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ERIC Number: ED527082
Record Type: Non-Journal
Publication Date: 2009
Pages: 254
Abstractor: As Provided
Reference Count: 0
ISBN: ISBN-978-1-1240-9787-9
ISSN: N/A
The Existence of Trust in the Relationship of Parents and District Administration in the Placement Process of 3- to 8-Year-Old Students with Autism
Wellner, Laurie L.
ProQuest LLC, Ed.D. Dissertation, University of La Verne
Purpose: The purpose of this study was to identify the degree to which trust-building variables exist between public school districts and parents of 3- to 8-year-old children with autism during the initial placement process in the perception of special education administration. Additional purposes of the study were to identify barriers and strategies used to establish trust in this relationship. Methodology: This study is a descriptive study using both quantitative and qualitative methods of data collection and data analysis. Experienced special education directors were those who met specific criteria. Both quantitative and qualitative data were collected in a semistructured interview that included a survey and exploratory interview questions. Findings: The findings of this study were as follow: (a) the existence of trust is critical in these initial relationships of the placement process; (b) school districts are not part of the initial interventions with autistic children and their parents; (c) trust is perceived by administration as occasional or sometimes in existence in relationships, communication, and problem solving; (d) conflict must be used as a learning tool; and (e) staff can improve their practice if provided opportunities for deliberate teaching and learning in the area of problem solving. Conclusions: To prevent special education litigation and improve the levels of trust, school districts must (a) understand the environmental dynamics of a multi-agency process, (b) make time and teaching of process a priority, and (c) examine and utilize methods of joint problem solving. Recommendations: Future studies could (a) examine ways to better collaborate with early intervention agencies and medical communities, (b) be conducted on the use of and success of facilitated IEP team meetings, and (c) examine proactive methods of using problem solving, conflict, and constructive criticism as a learning tool for staff. [The dissertation citations contained here are published with the permission of ProQuest LLC. Further reproduction is prohibited without permission. Copies of dissertations may be obtained by Telephone (800) 1-800-521-0600. Web page: http://www.proquest.com/en-US/products/dissertations/individuals.shtml.]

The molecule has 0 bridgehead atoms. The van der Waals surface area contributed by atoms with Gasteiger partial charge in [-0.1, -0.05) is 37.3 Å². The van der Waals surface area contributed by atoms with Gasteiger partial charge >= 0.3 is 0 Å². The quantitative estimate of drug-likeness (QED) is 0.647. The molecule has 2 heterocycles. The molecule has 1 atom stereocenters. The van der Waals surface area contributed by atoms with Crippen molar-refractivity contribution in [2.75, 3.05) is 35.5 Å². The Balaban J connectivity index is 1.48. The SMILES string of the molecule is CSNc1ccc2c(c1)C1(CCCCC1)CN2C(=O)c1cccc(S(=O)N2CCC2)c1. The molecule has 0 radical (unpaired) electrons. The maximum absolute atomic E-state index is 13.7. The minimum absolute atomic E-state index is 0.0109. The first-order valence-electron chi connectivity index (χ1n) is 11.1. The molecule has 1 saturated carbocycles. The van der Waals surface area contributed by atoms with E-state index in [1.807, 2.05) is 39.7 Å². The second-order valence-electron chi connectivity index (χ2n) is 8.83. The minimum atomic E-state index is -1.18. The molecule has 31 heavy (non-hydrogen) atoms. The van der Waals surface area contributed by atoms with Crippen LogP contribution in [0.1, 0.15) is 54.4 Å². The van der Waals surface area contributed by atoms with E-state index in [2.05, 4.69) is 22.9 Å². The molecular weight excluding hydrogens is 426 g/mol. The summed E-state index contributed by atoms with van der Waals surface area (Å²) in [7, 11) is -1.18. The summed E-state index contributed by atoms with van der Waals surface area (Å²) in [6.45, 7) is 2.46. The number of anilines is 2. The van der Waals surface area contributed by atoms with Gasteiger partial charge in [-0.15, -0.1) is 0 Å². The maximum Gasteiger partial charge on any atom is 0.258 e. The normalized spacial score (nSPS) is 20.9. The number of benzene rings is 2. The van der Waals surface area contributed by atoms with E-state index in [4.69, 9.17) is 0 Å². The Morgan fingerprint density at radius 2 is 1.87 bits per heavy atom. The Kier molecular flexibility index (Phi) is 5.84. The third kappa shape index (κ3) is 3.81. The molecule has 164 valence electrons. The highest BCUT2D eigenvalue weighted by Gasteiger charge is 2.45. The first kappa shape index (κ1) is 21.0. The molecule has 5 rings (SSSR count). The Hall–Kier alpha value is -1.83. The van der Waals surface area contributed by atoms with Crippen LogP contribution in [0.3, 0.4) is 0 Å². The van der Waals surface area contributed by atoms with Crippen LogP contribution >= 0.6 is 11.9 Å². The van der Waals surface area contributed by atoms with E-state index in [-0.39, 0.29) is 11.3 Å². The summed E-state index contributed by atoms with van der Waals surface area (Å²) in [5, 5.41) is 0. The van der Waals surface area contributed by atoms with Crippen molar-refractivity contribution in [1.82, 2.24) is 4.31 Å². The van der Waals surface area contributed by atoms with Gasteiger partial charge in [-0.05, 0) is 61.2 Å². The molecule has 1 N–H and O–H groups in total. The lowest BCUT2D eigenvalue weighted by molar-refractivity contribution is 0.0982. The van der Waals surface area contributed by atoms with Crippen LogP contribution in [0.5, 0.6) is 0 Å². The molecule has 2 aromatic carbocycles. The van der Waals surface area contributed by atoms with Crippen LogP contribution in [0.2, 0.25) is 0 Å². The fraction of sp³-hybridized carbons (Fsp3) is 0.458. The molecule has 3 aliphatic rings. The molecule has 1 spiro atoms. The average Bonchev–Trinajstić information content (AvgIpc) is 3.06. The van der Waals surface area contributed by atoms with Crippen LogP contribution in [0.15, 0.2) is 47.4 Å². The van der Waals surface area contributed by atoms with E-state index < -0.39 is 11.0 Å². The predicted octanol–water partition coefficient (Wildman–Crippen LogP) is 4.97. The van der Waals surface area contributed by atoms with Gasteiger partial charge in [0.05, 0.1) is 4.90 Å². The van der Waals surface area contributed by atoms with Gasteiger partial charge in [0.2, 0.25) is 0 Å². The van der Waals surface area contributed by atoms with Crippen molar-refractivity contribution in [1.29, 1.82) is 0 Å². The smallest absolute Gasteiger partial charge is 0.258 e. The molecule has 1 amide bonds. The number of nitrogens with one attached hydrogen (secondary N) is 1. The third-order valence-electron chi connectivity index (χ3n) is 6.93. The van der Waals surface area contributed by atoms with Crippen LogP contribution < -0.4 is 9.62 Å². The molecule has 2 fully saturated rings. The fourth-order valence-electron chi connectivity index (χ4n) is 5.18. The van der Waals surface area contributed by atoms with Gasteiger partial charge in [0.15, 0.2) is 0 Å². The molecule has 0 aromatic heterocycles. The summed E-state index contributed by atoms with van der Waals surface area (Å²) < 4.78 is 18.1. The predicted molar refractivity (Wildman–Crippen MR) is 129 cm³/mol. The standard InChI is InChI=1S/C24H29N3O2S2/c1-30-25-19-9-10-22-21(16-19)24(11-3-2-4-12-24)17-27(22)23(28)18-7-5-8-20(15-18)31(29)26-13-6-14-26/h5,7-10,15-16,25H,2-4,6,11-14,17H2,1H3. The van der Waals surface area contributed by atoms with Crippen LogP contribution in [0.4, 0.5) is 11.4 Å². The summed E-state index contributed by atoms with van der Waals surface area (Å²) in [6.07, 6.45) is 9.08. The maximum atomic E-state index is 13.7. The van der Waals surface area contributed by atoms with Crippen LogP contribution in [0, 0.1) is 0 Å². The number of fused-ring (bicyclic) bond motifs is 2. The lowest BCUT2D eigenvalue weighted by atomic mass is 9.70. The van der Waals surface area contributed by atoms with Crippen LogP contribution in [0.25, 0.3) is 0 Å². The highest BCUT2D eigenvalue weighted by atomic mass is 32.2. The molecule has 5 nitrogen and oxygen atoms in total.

ProQuest LLC. 789 East Eisenhower Parkway, P.O. Box 1346, Ann Arbor, MI 48106. Tel: 800-521-0600; Web site: http://www.proquest.com/en-US/products/dissertations/individuals.shtml
Publication Type: Dissertations/Theses - Doctoral Dissertations
Education Level: N/A
Audience: N/A
Language: English
Sponsor: N/A
Authoring Institution: N/A